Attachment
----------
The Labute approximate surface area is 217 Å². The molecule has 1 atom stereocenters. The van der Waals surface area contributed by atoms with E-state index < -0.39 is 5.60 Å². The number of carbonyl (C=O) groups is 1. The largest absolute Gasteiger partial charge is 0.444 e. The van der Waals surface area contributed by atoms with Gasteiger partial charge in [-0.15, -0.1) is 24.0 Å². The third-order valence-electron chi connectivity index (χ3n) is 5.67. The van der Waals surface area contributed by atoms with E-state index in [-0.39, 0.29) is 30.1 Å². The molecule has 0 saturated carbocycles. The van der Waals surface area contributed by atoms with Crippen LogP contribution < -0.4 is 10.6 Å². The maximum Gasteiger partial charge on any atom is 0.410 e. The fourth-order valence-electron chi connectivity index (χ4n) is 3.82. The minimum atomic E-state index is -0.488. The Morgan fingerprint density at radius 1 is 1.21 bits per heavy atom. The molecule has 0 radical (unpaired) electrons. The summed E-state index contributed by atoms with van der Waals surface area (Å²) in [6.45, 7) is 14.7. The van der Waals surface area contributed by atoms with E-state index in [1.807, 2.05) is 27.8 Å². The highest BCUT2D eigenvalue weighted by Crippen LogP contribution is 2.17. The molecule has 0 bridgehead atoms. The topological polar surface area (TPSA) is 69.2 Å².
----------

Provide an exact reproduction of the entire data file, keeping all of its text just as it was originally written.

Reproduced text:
The Labute approximate surface area is 217 Å². The molecule has 1 atom stereocenters. The van der Waals surface area contributed by atoms with E-state index < -0.39 is 5.60 Å². The number of carbonyl (C=O) groups is 1. The largest absolute Gasteiger partial charge is 0.444 e. The van der Waals surface area contributed by atoms with Gasteiger partial charge in [-0.15, -0.1) is 24.0 Å². The third-order valence-electron chi connectivity index (χ3n) is 5.67. The van der Waals surface area contributed by atoms with E-state index in [-0.39, 0.29) is 30.1 Å². The molecule has 0 saturated carbocycles. The van der Waals surface area contributed by atoms with Crippen LogP contribution < -0.4 is 10.6 Å². The maximum Gasteiger partial charge on any atom is 0.410 e. The fourth-order valence-electron chi connectivity index (χ4n) is 3.82. The minimum atomic E-state index is -0.488. The Morgan fingerprint density at radius 1 is 1.21 bits per heavy atom. The molecule has 0 radical (unpaired) electrons. The summed E-state index contributed by atoms with van der Waals surface area (Å²) in [6.45, 7) is 14.7. The van der Waals surface area contributed by atoms with E-state index in [1.807, 2.05) is 27.8 Å². The highest BCUT2D eigenvalue weighted by Crippen LogP contribution is 2.17. The molecule has 0 bridgehead atoms. The topological polar surface area (TPSA) is 69.2 Å².